So assuming you need to hit 25mg of CBD per day with, you will need:

CBD / Bottle* CBD / Drop # Drops
500mg 1.25mg 20 drops
1000mg 2.5mg 10 drops
1800mg 4.5mg 5.5 drops
2400mg 6.0mg 4 drops

*Based on 10ml bottles

Assuming you are using the 500mg CBD oil for a daily dose of 25mg, you will need to take approximately 20 drops per day (25mg divided by 1.25mg per drop). You could break this down throughout the day by taking:

  • 8 drops first thing in the morning on an empty stomach
  • 6 drops early afternoon
  • 6 drops at night before going to bed

If however you bought the 2400mg CBD oil for a daily dose of 25mg, you would only need to take 4 drops per day (25mg divided by 6mg per drop), which you could also spread across the day – 2 in the morning, one in the afternoon and one in the evening.

As with everything, start with a small amount of CBD oil daily to make sure there’s no reaction, then increase slowly by a drop every 1-2 days until finding the right balance.

What to Expect when Taking CBD?

First-time users may experience relief immediately, as CBD is brand new to your ECS. However, this does depend on the ailment you are trying to improve. For example, one dose of CBD could relieve pain, reduce anxiety and reduce nausea but it wouldn’t stop seizures, cure your depression or diabetes.

If it took you a long time to get the symptom then the same will be said for reducing, preventing or eliminating it.

Immediate Relief (After 24 hours a noticeable difference is seen):

Pain, Inflammation, Migraines, Nausea, Anxiety, Arthritis, Epilepsy, Glaucoma, Stress, Insomnia, Multiple Sclerosis, PTSD, Rheumatism and Motion Sickness.

Short Term Relief (Noticeable between 2-14 days):

Acne, Inflammation, ADD/ADHD, Anxiety, Arthritis, Epilepsy, Depression, Stress, Insomnia, Multiple Sclerosis, PTSD, Rheumatism, Endocrine Disorders, Obesity, OCD, Spinal Cord Injury and Rheumatism.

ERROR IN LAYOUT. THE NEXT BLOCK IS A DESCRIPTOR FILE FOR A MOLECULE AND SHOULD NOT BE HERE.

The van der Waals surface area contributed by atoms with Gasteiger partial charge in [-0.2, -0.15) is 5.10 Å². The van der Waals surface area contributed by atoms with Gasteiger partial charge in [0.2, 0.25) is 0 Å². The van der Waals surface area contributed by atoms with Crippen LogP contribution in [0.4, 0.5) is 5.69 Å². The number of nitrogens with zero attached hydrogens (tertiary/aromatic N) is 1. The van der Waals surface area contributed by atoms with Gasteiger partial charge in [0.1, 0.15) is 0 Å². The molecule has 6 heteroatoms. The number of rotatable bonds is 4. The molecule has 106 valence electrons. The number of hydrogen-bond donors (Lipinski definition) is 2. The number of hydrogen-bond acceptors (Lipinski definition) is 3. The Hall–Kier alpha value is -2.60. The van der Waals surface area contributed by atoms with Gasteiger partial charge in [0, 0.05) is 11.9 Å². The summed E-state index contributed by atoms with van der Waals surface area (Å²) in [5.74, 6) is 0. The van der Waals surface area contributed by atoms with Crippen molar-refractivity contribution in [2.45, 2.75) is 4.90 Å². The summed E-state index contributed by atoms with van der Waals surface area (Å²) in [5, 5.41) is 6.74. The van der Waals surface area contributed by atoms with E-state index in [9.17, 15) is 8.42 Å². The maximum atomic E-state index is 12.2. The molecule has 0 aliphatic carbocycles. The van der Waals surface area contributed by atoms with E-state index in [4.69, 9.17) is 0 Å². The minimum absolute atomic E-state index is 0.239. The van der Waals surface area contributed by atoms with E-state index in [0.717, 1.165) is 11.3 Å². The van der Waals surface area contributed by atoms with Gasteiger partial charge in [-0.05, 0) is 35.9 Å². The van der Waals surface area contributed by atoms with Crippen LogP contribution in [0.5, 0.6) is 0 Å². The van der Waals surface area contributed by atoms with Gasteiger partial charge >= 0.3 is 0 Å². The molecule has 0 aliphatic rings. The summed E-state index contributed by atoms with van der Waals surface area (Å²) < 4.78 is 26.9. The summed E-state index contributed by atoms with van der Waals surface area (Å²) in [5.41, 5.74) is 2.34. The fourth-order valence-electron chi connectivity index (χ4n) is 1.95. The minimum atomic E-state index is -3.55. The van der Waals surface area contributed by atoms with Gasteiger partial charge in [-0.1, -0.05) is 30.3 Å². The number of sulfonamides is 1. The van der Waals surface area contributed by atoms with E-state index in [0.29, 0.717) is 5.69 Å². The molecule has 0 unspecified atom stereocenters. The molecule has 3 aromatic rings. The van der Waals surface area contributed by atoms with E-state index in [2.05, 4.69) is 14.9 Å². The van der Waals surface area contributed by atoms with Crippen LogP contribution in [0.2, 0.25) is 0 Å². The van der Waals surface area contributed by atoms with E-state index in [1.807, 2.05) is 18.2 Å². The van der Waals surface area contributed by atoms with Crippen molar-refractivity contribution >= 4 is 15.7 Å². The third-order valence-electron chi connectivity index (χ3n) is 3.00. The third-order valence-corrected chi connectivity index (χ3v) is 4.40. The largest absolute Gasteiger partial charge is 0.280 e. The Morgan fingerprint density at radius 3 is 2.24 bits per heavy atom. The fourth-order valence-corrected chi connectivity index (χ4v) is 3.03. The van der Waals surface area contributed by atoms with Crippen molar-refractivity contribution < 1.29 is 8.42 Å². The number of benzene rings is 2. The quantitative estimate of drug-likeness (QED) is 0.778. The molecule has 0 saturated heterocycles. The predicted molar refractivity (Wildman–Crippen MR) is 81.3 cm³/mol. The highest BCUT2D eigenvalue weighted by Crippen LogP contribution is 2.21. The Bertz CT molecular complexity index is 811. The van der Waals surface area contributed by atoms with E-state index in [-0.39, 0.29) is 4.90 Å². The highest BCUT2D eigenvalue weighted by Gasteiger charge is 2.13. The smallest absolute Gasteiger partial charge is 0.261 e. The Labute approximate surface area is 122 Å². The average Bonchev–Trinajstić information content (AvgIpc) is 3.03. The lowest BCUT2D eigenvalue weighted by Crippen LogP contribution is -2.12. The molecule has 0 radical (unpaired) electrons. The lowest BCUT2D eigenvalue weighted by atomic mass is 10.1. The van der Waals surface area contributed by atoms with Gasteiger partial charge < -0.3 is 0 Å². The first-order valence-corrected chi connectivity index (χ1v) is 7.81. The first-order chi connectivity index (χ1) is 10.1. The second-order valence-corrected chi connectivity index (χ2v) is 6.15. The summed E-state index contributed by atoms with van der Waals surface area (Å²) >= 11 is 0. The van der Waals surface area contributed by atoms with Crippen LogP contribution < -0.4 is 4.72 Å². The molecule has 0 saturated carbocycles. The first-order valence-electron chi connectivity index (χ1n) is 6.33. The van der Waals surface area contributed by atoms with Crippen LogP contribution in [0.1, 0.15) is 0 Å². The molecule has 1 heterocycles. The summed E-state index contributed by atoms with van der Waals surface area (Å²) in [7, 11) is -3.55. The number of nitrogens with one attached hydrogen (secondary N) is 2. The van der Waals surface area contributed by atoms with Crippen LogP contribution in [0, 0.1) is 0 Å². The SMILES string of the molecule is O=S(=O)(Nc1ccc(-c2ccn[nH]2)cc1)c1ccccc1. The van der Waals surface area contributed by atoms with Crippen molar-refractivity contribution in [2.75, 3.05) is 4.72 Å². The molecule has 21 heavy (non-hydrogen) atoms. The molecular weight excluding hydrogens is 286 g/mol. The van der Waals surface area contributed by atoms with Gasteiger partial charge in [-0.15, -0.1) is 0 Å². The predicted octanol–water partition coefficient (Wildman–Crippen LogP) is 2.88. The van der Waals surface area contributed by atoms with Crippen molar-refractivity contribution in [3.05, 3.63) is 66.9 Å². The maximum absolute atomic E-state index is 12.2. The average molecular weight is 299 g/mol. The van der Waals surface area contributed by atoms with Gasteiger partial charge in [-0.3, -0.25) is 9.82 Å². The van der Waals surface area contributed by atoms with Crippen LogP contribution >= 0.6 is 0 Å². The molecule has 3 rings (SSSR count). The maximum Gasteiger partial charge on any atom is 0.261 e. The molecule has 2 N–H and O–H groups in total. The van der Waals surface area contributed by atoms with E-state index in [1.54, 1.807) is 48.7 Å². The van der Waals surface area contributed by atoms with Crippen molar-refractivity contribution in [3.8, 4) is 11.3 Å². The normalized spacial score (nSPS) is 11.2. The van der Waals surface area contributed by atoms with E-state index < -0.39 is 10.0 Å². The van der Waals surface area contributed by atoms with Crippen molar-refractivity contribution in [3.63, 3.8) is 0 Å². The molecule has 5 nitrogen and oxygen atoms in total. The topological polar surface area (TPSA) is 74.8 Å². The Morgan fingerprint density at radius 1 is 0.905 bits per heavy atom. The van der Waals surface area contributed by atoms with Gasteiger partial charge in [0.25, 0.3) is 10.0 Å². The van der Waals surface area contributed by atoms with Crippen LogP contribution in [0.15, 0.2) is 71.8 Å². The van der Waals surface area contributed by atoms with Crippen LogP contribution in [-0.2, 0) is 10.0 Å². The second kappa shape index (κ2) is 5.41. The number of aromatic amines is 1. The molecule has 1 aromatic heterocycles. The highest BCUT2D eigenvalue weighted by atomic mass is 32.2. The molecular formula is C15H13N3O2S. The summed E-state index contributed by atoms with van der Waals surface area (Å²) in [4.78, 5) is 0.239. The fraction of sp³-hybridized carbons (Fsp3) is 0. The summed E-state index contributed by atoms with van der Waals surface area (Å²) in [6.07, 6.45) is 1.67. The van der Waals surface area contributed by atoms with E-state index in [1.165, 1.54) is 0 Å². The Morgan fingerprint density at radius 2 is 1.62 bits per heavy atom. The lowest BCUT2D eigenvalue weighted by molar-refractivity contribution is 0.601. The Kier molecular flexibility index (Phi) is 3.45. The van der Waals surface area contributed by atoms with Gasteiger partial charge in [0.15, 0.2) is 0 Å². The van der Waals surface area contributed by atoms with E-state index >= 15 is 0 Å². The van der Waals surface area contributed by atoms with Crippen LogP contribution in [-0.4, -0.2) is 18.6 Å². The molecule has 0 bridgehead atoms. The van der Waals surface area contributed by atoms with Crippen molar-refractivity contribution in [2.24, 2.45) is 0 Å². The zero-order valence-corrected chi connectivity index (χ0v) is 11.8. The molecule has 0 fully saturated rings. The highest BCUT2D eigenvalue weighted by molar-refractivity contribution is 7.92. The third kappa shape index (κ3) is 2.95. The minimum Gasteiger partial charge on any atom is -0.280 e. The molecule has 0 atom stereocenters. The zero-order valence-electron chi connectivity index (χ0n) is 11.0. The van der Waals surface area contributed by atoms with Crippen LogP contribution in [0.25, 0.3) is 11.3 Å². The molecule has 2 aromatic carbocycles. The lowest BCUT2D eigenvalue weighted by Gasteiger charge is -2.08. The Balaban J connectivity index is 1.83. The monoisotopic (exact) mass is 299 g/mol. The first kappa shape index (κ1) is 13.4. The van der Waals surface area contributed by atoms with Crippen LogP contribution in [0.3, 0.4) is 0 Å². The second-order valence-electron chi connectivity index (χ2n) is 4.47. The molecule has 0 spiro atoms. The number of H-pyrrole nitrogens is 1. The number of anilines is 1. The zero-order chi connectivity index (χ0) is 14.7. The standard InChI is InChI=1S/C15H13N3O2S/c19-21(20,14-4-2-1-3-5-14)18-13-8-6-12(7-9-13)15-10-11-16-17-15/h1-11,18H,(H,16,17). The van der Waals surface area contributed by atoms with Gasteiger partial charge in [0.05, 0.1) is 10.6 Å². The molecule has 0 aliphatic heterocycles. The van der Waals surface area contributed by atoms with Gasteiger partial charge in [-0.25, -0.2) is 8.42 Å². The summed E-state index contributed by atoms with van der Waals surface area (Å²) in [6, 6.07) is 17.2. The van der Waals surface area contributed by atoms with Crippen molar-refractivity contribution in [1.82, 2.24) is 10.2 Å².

Long Term Relief (Noticeable between 2+ weeks):

ALS, Addiction, Alzheimer’s Disease, Asthma, Atherosclerosis, Autism, Bipolar Disorder, Cancer, Inflammatory Bowel Disease, Depression, Diabetes, Endocrine Disorders, Fatty Liver Disease, Fibromyalgia, Heart Disease, Huntington´s Disease, Kidney Disease, Metabolic Syndrome, Mood Disorders, Neurodegeneration, Obesity, Parkinson´s Disease, Prion Disease, Schizophrenia and Traumatic Brain Injury.

As you can see from the table above, symptoms which occur quickly can be improved in the same short time frame. Progressive illnesses and their more severe side effects require longer exposure to CBD before a real difference can be seen.

This is just a general guide, and it’s important to note that every single person will react differently to CBD as no one person has the same biology and lifestyle.

What are the Side Effects of CBD?

Most people do not experience any side effects when taking CBD as this is a natural product. However, as with everything, some people may experience mild side effects from the hemp extract, including:

  • Diarrhoea
  • Changes in appetite and weight
  • Nausea
  • Fatigue
  • Irritability
  • Drowsiness

The best way to decrease adverse reactions is to simply lower your daily intake of CBD, or if taking CBD oil under the tongue, to mix it with your food and drink to mask the taste and reduce potential side effects as the CBD will be processed by the digestive system – which means slower absorption. But be aware that one of the downsides of mixing it with your food is a decreased bioavailability, so CBD may not work as well for you.

How To Choose Quality CBD?

As with anything you ingest, the source and quality of your CBD products are important. We would always recommend looking at five main aspects before choosing your CBD product.

CBD Oil from Organic Hemp

Hemp can be grown in just the same way as any other plant – mass-produced and using pesticides and GMOs for the greatest profit, or grown organically with care and attention to provide a fantastic end product.

The best CBD is produced from organic hemp that has benefited from plenty of rain during the growing process. While hemp can physically be grown in many countries, it grows best when the temperature is in the low twenties Celsius. Therefore, the location of the hemp farm is important to ensure the optimum environmental factors are accommodated.